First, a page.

Reddish Egret fishing for minnows (~40 seconds)
Perhaps you noticed the splash at the beginning and the brief shadow on the right after the egret catches the minnow. I was trying to figure out what those were and stayed a little longer. Here’s a “big reveal” still shot that I managed to get.
Redish Egret and large fish
That fish is about as large as the bird. It seemed to follow the egret around – maybe it was trying to steal the minnows that the bird scared up? Anyway, it was a very interesting time with the Egret – and the fish!
I never really know what I’ll see when I head out and look around. That’s one big reason it’s so much fun.
Thanks for stopping by and reading my blog. Now – go make some photos! Or a video!
Dawn yesterday was nothing to get up for – cloudy, dim, no color. But we were up and out, so I made a photograph anyway.
That taken care of, I switched cameras and used the Sigma 150-500mm to scout shorebirds. There were many Gulls (Laughing, Ring-Billed, Herring), Pelicans and Black Vultures, a few Royal Terns, Black Skimmers, Ruddy Turnstones, Sanderlings, Northern Mockingbirds, and Ospreys, and a Reddish Egret, and Snowy Egret. I also saw a couple of Hawks and was puzzled by the look of this one that flew over the jetty and out into the inlet until I got home and did some research. I’ve never seen a Peregrine Falcon in the wild before yesterday!
Reddish Egret in the surf – quite a “do”
By the time we moved up the coast to MINWR, it was a bit brighter and the conditions were better for photography. We’d heard about a sighting of a Redhead duck and wanted to see if we could find it. We came across it about half way round the drive on the right hand side swimming with several other ducks. I think it’s amazing how a few bits of data over the internet can lead to sighting a semi-rare (for Florida) bird. With so much information available it’s a great time to enjoy this kind of thing.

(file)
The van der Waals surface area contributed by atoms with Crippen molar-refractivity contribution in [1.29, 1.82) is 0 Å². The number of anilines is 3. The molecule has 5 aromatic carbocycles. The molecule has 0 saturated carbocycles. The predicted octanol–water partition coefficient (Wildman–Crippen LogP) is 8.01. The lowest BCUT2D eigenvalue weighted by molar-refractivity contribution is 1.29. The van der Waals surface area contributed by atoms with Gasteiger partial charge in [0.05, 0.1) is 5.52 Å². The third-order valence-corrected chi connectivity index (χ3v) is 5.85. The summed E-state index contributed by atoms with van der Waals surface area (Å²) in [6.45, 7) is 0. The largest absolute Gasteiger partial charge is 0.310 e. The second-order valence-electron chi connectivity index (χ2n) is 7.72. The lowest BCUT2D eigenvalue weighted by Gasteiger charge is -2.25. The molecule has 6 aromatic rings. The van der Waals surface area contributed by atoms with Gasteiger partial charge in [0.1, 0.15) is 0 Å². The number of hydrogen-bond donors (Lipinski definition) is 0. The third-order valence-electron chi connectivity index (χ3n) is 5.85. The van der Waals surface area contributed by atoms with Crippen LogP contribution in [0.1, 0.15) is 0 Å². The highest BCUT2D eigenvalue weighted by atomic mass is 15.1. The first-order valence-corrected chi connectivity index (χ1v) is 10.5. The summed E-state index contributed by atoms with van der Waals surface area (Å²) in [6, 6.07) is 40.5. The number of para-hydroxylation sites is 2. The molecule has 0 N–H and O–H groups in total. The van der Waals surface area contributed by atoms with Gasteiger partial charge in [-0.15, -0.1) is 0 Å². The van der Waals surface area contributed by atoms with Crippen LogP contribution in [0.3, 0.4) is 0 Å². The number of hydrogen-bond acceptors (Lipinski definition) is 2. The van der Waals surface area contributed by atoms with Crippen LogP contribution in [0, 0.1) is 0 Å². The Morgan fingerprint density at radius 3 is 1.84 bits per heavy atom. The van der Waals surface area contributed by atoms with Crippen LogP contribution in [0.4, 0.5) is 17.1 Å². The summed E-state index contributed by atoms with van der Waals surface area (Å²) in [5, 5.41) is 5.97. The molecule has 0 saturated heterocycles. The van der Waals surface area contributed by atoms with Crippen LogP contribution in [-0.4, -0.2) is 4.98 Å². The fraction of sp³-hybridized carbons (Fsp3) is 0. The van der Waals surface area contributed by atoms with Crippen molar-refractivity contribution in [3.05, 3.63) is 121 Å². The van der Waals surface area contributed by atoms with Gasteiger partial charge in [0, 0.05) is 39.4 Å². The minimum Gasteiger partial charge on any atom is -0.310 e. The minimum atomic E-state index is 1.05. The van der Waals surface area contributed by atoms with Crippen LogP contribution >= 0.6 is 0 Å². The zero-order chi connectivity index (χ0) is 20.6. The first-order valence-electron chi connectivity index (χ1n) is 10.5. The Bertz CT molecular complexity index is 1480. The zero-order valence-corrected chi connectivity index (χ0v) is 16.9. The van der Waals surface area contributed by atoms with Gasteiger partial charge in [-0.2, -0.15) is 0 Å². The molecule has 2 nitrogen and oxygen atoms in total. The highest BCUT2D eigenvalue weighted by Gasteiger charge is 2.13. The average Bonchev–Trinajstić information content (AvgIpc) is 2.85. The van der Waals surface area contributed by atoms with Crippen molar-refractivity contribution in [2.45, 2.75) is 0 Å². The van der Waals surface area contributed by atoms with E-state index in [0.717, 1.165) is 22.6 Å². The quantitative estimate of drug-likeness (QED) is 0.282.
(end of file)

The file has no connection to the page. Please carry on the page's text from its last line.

Other birds we saw on BPWD: American Avocets, Common Snipe, Lesser Yellowlegs, American Robins, Roseate Spoonbills, Gulls, Belted Kingfishers, Northern Harrier, Northern Shovelers, Coots, Greebes, Green Wing Teals, Great Blue Herons, Little Blue Herons, Tri-colored Herons, Snowy Egrets, Reddish Egrets, Great Egrets, and others.
Once again, a wonderful day outside in our natural Florida paradise.
A few of us visited Merritt Island National Wildlife Refuge yesterday for the first time in a while. We wanted to see what’s going on at Black Point Wildlife Drive and Scrub Ridge Trail. Since it’s now officially summer time here in Florida, the temperature and humidity is soaring and it’s hard to get motivated for a long hike to see / photograph nature and wildlife. So it’s nice to go out to a place like Black Point where you can drive through instead of having to walk.
The water levels were quite low, which I think is typical this time of year. There weren’t a great many birds, but there were enough to make it interesting. We saw a few of the usual Egrets and Herons, as well as a couple of adult and three or four juvenile Reddish Egrets. There were also some Black Neck Stilts, a Willet or two and a wild and very muddy pig.
We decided to go by Scrub Ridge trail on the way home to check out how the Scrub Jays are doing. They’re fine, although somewhat feisty. Several of us were “dive bombed” and one came so close to Kevin M. that he felt the wind from its wings on his head. While at Scrub Ridge trail we also saw a very young Gopher Tortoise and a rabbit.
I’ve included several photos from the trip below, and you can click on these to see larger versions on Flickr.
Florida Scrub Jay watches us – There was a family of Florida Scrub Jays out yesterday. One or two were real posers. And one of those was a “dive bomber”. It flew at our heads a few times trying to discourage us.
Juvenile Reddish Egret
Rabbit – This little guy froze and looked the other way hoping we wouldn’t see him.